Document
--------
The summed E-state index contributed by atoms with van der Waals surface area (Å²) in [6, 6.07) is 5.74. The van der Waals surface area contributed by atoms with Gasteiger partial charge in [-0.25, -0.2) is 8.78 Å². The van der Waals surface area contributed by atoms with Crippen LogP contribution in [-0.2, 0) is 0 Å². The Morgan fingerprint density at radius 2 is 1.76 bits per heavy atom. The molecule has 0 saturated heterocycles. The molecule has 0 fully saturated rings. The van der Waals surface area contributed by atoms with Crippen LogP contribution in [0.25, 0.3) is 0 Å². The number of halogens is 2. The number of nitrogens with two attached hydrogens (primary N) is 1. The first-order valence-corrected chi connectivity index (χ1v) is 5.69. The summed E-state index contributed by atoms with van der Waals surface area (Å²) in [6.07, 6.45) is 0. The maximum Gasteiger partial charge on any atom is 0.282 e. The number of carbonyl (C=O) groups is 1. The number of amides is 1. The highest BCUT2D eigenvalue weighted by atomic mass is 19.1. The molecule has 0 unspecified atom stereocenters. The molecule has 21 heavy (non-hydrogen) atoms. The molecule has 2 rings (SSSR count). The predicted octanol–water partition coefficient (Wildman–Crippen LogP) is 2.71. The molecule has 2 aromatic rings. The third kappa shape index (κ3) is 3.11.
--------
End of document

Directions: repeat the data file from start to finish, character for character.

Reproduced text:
The summed E-state index contributed by atoms with van der Waals surface area (Å²) in [6, 6.07) is 5.74. The van der Waals surface area contributed by atoms with Gasteiger partial charge in [-0.25, -0.2) is 8.78 Å². The van der Waals surface area contributed by atoms with Crippen LogP contribution in [-0.2, 0) is 0 Å². The Morgan fingerprint density at radius 2 is 1.76 bits per heavy atom. The molecule has 0 saturated heterocycles. The molecule has 0 fully saturated rings. The van der Waals surface area contributed by atoms with Crippen LogP contribution in [0.25, 0.3) is 0 Å². The number of halogens is 2. The number of nitrogens with two attached hydrogens (primary N) is 1. The first-order valence-corrected chi connectivity index (χ1v) is 5.69. The summed E-state index contributed by atoms with van der Waals surface area (Å²) in [6.07, 6.45) is 0. The maximum Gasteiger partial charge on any atom is 0.282 e. The number of carbonyl (C=O) groups is 1. The number of amides is 1. The highest BCUT2D eigenvalue weighted by atomic mass is 19.1. The molecule has 0 unspecified atom stereocenters. The molecule has 21 heavy (non-hydrogen) atoms. The molecule has 2 rings (SSSR count). The predicted octanol–water partition coefficient (Wildman–Crippen LogP) is 2.71. The molecule has 2 aromatic rings. The third kappa shape index (κ3) is 3.11.